The revision in the National Health Policy is a landmark event as this has been revised in India after 14 years. The policy highlights the increased spend in healthcare which will go up to 2.5 per cent of GDP, hopefully in the next five to 10 years. As a cancer care hospital, the policies introduced for non-communicable diseases (NCDs) are of prime importance to us. According to the World Health Organization, an Indian today has over twice the odds of dying of a non-communicable disease than a communicable disease. As the cost involved in care and equipment of NCDs is extremely high, hence increasing spend in communicable diseases will help reach out to a large populations in India.
The policy also recognises that there are certain types of cancers which can be addressed early through screenings. The proposition to train ASHA workers across the country for oral, breast and cervical cancer treatment is a great initiative as it will help early detection and reduce mortality rate even in the lower strata of the society. As a lot of patients rely on treatment from private institutions, managing costs for generic drugs and medical devices will be hugely beneficial. Along with this, we need to ensure that the cost of diagnostics and medical equipment is also controlled. The ‘Make in India’ thrust in the healthcare segment will help in initiating technology development, clinical trials, research and innovation so that India can have access to advanced medical care at the same time as the western countries. After heart and lung disease, cancer is the third largest cause of death in the country and I hope that the health policy would have a separate section to address the issues in cancer care.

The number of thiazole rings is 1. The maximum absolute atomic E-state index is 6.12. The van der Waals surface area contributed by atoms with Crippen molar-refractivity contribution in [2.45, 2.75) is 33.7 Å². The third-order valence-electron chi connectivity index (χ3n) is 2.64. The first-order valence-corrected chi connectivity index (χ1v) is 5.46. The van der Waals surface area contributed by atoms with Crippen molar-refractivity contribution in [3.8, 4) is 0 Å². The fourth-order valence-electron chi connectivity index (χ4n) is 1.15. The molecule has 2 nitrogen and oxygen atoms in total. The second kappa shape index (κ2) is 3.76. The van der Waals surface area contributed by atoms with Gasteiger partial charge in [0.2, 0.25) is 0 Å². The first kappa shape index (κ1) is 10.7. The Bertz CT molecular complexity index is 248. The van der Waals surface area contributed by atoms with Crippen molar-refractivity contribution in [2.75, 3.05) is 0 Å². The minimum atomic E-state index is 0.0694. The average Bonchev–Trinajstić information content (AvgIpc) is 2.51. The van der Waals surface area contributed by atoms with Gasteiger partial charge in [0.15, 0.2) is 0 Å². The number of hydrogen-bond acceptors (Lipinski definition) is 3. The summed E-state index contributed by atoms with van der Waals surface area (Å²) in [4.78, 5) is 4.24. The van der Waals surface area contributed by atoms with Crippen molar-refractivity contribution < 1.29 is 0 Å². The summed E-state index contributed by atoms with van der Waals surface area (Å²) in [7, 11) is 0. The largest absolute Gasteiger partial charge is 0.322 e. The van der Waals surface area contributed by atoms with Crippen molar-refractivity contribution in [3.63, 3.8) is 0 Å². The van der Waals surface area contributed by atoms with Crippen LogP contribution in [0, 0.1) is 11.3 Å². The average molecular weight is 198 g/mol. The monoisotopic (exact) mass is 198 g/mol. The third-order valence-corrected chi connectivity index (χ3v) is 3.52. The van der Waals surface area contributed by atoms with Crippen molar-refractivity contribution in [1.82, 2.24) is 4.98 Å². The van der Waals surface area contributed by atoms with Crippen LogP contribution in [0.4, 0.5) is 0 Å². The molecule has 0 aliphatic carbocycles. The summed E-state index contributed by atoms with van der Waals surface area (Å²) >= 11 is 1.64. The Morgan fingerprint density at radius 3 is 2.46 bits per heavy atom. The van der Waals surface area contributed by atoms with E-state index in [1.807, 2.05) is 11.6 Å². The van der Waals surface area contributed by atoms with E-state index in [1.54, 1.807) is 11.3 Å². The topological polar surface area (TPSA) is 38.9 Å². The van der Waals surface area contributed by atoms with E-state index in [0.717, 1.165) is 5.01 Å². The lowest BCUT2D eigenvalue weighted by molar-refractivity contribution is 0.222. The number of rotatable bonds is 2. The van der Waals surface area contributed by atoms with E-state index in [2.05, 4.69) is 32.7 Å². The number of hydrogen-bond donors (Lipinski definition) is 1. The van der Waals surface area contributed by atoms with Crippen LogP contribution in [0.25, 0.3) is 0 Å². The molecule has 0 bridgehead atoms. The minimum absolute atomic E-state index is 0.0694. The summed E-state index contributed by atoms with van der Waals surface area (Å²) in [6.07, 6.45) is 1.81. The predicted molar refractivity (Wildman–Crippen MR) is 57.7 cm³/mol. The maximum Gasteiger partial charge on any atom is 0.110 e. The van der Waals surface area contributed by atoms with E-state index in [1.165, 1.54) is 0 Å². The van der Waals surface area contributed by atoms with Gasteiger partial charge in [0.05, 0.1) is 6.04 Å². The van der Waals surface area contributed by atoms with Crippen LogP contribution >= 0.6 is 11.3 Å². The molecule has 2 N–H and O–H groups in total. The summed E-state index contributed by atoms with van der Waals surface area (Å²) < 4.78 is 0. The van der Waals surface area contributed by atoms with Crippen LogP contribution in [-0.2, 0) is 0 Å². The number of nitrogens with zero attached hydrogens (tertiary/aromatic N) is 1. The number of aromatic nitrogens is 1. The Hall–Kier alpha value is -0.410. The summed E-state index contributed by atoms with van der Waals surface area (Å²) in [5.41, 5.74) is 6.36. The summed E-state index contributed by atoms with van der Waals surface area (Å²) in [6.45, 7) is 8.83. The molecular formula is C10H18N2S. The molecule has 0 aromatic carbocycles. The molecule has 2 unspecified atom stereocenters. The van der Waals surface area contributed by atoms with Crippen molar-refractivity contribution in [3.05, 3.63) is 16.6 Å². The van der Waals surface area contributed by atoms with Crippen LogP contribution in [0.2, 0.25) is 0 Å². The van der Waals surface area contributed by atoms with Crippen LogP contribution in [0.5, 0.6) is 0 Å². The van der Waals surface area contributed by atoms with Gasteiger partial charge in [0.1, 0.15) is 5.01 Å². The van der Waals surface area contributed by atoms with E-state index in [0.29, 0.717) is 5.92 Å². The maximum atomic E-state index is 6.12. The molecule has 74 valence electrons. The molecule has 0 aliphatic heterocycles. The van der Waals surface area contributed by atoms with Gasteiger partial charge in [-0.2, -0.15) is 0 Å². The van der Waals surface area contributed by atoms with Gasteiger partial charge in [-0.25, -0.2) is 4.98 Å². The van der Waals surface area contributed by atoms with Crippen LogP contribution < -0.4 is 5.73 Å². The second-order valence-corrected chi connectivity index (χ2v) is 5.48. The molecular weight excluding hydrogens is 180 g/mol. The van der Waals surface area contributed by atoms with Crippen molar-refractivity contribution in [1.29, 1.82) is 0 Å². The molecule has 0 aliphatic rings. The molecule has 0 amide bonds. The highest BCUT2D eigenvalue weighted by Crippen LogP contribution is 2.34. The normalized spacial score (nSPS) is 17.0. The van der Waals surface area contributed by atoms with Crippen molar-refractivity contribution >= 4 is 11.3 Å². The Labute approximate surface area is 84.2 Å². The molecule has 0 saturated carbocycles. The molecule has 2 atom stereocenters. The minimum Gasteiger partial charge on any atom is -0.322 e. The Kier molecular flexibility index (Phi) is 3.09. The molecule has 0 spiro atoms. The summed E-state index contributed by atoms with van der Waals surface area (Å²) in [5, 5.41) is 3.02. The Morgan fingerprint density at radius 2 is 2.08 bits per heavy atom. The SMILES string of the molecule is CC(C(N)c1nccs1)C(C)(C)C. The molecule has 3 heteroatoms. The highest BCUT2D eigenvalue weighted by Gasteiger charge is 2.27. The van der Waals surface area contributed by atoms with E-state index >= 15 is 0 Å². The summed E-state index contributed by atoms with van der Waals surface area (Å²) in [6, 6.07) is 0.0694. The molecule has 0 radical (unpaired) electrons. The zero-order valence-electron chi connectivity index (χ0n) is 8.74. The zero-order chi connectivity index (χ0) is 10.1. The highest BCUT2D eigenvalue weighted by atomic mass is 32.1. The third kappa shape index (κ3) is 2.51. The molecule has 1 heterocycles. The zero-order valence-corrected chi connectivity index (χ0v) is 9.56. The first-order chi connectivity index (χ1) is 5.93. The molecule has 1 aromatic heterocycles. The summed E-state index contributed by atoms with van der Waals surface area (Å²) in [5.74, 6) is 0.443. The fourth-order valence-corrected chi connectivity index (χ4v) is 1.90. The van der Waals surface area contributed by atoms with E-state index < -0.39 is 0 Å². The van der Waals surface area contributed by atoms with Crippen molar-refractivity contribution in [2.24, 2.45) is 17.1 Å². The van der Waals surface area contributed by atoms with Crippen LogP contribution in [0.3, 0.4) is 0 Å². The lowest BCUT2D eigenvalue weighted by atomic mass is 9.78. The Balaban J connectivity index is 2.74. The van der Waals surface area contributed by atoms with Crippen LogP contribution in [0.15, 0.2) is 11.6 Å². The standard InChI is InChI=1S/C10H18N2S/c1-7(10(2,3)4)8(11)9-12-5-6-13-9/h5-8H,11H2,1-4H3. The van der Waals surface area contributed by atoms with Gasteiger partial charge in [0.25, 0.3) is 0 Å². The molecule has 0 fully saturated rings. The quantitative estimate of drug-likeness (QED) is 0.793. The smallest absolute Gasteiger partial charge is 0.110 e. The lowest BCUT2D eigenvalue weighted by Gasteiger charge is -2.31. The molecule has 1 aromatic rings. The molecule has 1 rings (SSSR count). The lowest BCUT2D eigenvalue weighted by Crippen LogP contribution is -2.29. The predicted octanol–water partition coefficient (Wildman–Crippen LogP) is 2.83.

– Suresh Ramu, CEO, Cytecare Hospital
National Health Policy 2017 would likely provide the long awaited thrust to Indian healthcare sector and its focus on Make in India would help in strengthening manufacturing capabilities of medical devices in India. This will help achieve the desired balance between availability of innovative, quality and affordable medical technologies and will make India a global hub for medical value travel.
– Himanshu Baid, Chairman, CII Medical Technology Division & MD, Poly Medicure
National Health Policy, announced by Health Minister Jagat Prakash Nadda, is a forward looking policy which would revive India’s healthcare system by ensuring that Indians have access to affordable and quality healthcare. This would essentially improvise the overall healthcare ecosystem in India, and help India move notches higher in SDGs.
The policy delves upon all the critical aspects governing the healthcare delivery mode. Besides, integration of this policy with ‘Make in India’ initiative especially with regard to drug discovery for meeting growing healthcare needs, could prove to be a boon for our country.